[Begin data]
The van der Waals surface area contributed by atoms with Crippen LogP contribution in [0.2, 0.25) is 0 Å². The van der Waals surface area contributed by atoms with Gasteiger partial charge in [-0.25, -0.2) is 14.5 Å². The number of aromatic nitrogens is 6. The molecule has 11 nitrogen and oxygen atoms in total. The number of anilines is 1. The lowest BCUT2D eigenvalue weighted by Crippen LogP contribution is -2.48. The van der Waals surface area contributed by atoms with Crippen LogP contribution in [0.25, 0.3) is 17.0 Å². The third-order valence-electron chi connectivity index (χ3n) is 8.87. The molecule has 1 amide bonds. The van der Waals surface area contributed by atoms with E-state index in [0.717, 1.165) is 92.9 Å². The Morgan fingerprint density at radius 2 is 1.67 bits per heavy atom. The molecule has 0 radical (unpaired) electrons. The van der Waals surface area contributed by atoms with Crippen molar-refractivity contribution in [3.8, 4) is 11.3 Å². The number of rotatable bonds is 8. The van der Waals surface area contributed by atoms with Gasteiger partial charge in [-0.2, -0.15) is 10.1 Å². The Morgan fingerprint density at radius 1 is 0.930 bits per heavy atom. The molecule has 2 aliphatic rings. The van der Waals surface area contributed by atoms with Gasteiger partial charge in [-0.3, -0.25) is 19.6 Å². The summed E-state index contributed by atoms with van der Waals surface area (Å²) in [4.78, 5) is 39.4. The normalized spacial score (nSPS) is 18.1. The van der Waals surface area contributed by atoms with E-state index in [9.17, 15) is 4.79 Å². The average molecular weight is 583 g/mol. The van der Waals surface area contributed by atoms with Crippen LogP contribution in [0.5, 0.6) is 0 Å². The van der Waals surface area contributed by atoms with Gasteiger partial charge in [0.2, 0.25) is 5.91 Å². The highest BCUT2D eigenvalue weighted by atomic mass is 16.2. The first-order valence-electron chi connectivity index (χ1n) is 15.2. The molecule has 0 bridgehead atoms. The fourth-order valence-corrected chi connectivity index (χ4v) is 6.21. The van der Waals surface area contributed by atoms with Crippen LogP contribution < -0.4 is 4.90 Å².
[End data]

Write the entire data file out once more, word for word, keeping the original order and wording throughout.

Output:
The van der Waals surface area contributed by atoms with Crippen LogP contribution in [0.2, 0.25) is 0 Å². The van der Waals surface area contributed by atoms with Gasteiger partial charge in [-0.25, -0.2) is 14.5 Å². The number of aromatic nitrogens is 6. The molecule has 11 nitrogen and oxygen atoms in total. The number of anilines is 1. The lowest BCUT2D eigenvalue weighted by Crippen LogP contribution is -2.48. The van der Waals surface area contributed by atoms with Crippen LogP contribution in [0.25, 0.3) is 17.0 Å². The third-order valence-electron chi connectivity index (χ3n) is 8.87. The molecule has 1 amide bonds. The van der Waals surface area contributed by atoms with E-state index in [0.717, 1.165) is 92.9 Å². The Morgan fingerprint density at radius 2 is 1.67 bits per heavy atom. The molecule has 0 radical (unpaired) electrons. The van der Waals surface area contributed by atoms with Crippen molar-refractivity contribution in [3.8, 4) is 11.3 Å². The number of rotatable bonds is 8. The van der Waals surface area contributed by atoms with Gasteiger partial charge in [-0.2, -0.15) is 10.1 Å². The Morgan fingerprint density at radius 1 is 0.930 bits per heavy atom. The molecule has 2 aliphatic rings. The van der Waals surface area contributed by atoms with Gasteiger partial charge in [-0.3, -0.25) is 19.6 Å². The summed E-state index contributed by atoms with van der Waals surface area (Å²) in [4.78, 5) is 39.4. The normalized spacial score (nSPS) is 18.1. The van der Waals surface area contributed by atoms with E-state index in [9.17, 15) is 4.79 Å². The average molecular weight is 583 g/mol. The van der Waals surface area contributed by atoms with Crippen LogP contribution in [0.5, 0.6) is 0 Å². The van der Waals surface area contributed by atoms with Gasteiger partial charge in [0.2, 0.25) is 5.91 Å². The highest BCUT2D eigenvalue weighted by atomic mass is 16.2. The first-order valence-electron chi connectivity index (χ1n) is 15.2. The molecule has 0 bridgehead atoms. The fourth-order valence-corrected chi connectivity index (χ4v) is 6.21. The van der Waals surface area contributed by atoms with Crippen LogP contribution < -0.4 is 4.90 Å².